Kabbalistic Diagrams in the British Library Margoliouth Catalogue (Yossi Chajes)

Kabbalistic diagrams in the British Library's Margoliouth Catalogue

Using the work of the Library’s Hebrew Manuscripts Digitisation Project, Dr Yossi Chajes examines ‘visual Kabbalah’, its interpretations and its importance
Diagrams have historically been neglected by scholars of Kabbalah, figuring that they are, at best, eye-candy illustrations of unrelated discussions, and at worst the raw material for book-jacket designers. Even when recognised as key features of kabbalistic work, they have been dismissed as ‘confusing more than clarifying’, in the words Gershom Scholem – scholar of Kabbalah and Jewish mysticism. The pictorial element of scientific literature was also neglected by generations of science historians, no doubt as result of similar prejudices that strongly favoured the verbal over the pictorial.

However, this neglect was replaced with intense interest some 30 years ago. The visual materials of the Kabbalah are now being similarly questioned for their potential contribution to a more ‘embedded’ history; one that goes beyond philosophical-theological concepts to mnemonic[1] and pedagogical[2] dimensions of kabbalistic culture. These new approaches also expose the common elements of medieval and early modern science and kabbalah.

Kabbalistic diagrams can be divided in a number of ways: according to their temporal and regional origin, according to conceptual schools, or according to form or function, etc. A simple and useful division relates to the materials on which they are drawn, with some diagrams appearing in books (codices)[3] and others in scrolls and fold-outs. Those in books tend to illustrate the texts they are drawn alongside. Those in scrolls and fold-outs tend to be independent. So since the same diagram – for example, concentric circles – can mean so many things, one can only truly understand it in light of its context.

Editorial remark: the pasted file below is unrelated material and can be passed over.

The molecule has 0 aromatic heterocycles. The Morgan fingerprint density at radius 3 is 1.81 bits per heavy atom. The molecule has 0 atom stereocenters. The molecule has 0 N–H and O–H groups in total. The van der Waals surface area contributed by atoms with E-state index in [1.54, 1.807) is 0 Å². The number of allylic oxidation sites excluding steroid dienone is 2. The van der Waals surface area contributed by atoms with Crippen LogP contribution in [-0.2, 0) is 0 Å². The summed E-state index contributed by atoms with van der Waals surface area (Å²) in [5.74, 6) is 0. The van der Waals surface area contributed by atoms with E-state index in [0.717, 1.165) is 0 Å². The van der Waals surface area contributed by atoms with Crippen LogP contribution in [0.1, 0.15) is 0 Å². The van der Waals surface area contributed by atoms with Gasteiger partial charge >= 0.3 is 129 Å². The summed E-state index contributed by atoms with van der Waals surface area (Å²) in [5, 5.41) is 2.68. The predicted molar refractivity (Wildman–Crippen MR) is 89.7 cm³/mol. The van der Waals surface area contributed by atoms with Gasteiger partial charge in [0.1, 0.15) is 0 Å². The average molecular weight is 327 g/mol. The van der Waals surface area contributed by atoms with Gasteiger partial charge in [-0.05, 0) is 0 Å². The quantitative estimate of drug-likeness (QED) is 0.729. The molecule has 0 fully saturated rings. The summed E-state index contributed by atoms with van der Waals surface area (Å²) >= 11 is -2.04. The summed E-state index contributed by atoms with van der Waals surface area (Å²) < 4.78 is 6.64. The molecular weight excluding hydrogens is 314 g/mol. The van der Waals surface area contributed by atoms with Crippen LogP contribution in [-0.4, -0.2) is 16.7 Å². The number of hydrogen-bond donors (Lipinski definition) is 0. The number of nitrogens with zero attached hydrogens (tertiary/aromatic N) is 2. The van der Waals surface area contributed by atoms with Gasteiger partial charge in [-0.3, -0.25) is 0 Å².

What exactly do kabbalists draw? Typically, they map the topography of the Godhead, often imagined in terms of four gradually emerging worlds and ten luminous emanations,[4] known as Sefirot. Sefirot are a characteristic feature of kabbalistic theosophy and were understood as the divine energetic categories that structured all of creation. Whether dimensions of divine essence, or modes of divine action, the Sefirot were the object of ongoing kabbalistic speculation. In a manner similar to the DNA double helix, the Sefirot were understood to be meaningfully structured: their order and interconnections forming the cosmological core of this belief. The medieval kabbalists adopted one of the most useful and versatile schemata (form of diagrammatic representation) in the learned repertoire of their day to represent the Sefirot – choosing the arboreal (relating to or resembling a tree) diagram; in Hebrew, the Ilan (pl. Ilanot).